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The World’s Profitable Blockchain Applications – Blockchain News, Opinion, TV, and Jobs


By Masha Balanovich, Manager of External Communications at Dropa Communications.

Fintech headlines blur one another, speculating and predicting the future of the blockchain and crypto industry. In 2021, fintech is leading sector for venture investments, with over $130 billion going to startups worldwide. Unfortunately, global fintech funding in 2022 drop more than 40% year over year, with the figure decreasing steadily as the year progresses. And many don’t miss the opportunity to poke fun at crypto enthusiasts (Gen-Z “Kryptok” including) in anticipation of a new collapse story.

Jokes aside, I like to remind myself and others of why we are in this ship and what it is that makes us work and believe in this industry by returning to the bigger picture. When talking about blockchain, most people, including industry professionals, ignore other applications of this technology than crypto and financial services. But collapse of FTX reminding us that the most valuable asset in blockchain is not finance but technology at its core and how it is applied in various areas of life.

Let’s check out talking about crypto and deep dive into three areas. I consider it an excellent example of how blockchain can benefit society and it is successfully doing so today.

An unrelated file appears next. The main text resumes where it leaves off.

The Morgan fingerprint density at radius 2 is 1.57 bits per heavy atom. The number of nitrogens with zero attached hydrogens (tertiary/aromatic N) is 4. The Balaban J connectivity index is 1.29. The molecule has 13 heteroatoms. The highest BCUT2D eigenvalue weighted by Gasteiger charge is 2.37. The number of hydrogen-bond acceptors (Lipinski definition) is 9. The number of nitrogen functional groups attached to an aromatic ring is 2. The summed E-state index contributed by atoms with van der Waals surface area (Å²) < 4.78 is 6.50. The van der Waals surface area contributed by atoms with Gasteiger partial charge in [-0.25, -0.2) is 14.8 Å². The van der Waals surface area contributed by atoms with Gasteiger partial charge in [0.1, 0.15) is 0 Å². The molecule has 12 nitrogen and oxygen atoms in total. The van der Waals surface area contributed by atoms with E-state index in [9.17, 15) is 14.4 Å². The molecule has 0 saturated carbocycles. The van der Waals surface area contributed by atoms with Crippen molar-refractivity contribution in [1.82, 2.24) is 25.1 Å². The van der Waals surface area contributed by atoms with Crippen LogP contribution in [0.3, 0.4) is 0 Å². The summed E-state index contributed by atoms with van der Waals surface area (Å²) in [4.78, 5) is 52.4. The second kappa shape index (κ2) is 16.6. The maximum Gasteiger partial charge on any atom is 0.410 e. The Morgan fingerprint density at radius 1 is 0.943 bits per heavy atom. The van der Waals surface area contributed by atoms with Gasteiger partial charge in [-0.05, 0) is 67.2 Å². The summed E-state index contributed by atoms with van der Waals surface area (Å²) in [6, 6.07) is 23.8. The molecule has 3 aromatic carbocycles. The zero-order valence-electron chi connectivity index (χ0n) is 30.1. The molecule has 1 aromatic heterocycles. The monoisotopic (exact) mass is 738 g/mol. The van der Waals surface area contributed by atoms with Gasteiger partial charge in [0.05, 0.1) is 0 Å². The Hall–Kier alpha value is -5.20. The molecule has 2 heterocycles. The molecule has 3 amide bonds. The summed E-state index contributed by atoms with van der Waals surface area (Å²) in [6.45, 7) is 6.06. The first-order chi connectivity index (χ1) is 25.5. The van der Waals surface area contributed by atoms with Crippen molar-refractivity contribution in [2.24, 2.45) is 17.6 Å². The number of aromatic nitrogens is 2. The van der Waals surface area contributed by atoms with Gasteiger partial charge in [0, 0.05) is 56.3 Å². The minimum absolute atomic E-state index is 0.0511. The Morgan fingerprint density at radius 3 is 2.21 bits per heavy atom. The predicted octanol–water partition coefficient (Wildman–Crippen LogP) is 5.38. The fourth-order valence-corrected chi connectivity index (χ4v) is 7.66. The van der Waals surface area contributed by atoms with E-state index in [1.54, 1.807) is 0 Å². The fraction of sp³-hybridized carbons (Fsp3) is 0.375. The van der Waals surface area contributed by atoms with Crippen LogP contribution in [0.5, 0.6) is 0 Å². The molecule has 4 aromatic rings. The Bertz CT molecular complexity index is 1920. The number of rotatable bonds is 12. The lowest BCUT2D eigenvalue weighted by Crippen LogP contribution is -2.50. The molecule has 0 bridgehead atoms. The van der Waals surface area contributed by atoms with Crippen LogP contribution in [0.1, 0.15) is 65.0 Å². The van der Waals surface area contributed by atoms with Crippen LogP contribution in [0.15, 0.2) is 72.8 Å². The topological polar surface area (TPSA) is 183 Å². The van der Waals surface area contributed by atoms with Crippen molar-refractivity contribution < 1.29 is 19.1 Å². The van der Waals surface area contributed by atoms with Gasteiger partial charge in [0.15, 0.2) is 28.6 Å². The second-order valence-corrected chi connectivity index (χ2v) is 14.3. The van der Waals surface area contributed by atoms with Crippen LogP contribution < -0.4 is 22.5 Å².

Unlimited Health

Health has one of the best performers industry for global VC funding since the COVID-19 boom. In fact, it is ranking first in attracting venture investment in Q3 2022, ahead of fintech in second.

However, many countries still have difficulty providing secure data management for healthcare clients, meaning that patients and medical providers have an incomplete view of medical history. This can easily result in unintentional medical errors and, in the worst-case scenario, fatalities.

Integrating blockchain-based solutions into the medical industry can revolutionize record keeping and improve the performance, security, and transparency of medical data sharing.

For example, Taipei Medical University Hospital and Digital Treasury Corporation (DTCO) released Personal Health Records Operating System (phrOS) a few years ago to enhance medical record keeping. phrOS encourages healthcare-related entities to co-create ecosystem applications that have demonstrated tremendous advantages for insurance claims, security and patient care. In this way, global e-health initiatives will be able to secure health records while making healthcare systems more efficient and responsive to patient needs and expectations.

Imagine a future where your hometown doctor can easily share medical records with a colleague in Italy where you went on vacation and fell ill. Imagine being able to control your personal data rather than letting tech companies harvest it for free and sell it to third parties for profit — this is the future of blockchain in healthcare.

Revolutionized Relationship with Energy